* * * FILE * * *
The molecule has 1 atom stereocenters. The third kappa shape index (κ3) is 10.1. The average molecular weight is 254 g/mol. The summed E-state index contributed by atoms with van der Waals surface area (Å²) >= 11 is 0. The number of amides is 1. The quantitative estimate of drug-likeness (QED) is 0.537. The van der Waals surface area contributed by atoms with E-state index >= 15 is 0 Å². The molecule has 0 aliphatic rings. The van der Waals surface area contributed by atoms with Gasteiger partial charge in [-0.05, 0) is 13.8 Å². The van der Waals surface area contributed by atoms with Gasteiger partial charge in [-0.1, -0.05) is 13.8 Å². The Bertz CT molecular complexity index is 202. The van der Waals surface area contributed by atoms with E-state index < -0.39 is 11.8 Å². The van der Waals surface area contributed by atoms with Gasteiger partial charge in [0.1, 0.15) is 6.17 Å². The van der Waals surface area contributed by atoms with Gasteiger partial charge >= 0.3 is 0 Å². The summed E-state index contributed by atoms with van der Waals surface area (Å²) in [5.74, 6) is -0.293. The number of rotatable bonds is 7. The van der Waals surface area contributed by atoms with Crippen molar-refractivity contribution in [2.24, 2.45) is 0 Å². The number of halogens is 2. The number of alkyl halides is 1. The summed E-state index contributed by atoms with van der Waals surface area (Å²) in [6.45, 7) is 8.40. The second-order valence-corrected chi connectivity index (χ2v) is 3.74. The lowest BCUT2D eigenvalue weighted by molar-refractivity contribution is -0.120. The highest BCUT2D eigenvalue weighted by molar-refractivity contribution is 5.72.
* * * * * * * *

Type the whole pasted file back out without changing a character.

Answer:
The molecule has 1 atom stereocenters. The third kappa shape index (κ3) is 10.1. The average molecular weight is 254 g/mol. The summed E-state index contributed by atoms with van der Waals surface area (Å²) >= 11 is 0. The number of amides is 1. The quantitative estimate of drug-likeness (QED) is 0.537. The van der Waals surface area contributed by atoms with E-state index >= 15 is 0 Å². The molecule has 0 aliphatic rings. The van der Waals surface area contributed by atoms with Gasteiger partial charge in [-0.05, 0) is 13.8 Å². The van der Waals surface area contributed by atoms with Gasteiger partial charge in [-0.1, -0.05) is 13.8 Å². The Bertz CT molecular complexity index is 202. The van der Waals surface area contributed by atoms with E-state index < -0.39 is 11.8 Å². The van der Waals surface area contributed by atoms with Gasteiger partial charge in [0.1, 0.15) is 6.17 Å². The van der Waals surface area contributed by atoms with Gasteiger partial charge >= 0.3 is 0 Å². The summed E-state index contributed by atoms with van der Waals surface area (Å²) in [5.74, 6) is -0.293. The number of rotatable bonds is 7. The van der Waals surface area contributed by atoms with Crippen molar-refractivity contribution in [2.24, 2.45) is 0 Å². The number of halogens is 2. The number of alkyl halides is 1. The summed E-state index contributed by atoms with van der Waals surface area (Å²) in [6.45, 7) is 8.40. The second-order valence-corrected chi connectivity index (χ2v) is 3.74. The lowest BCUT2D eigenvalue weighted by molar-refractivity contribution is -0.120. The highest BCUT2D eigenvalue weighted by molar-refractivity contribution is 5.72.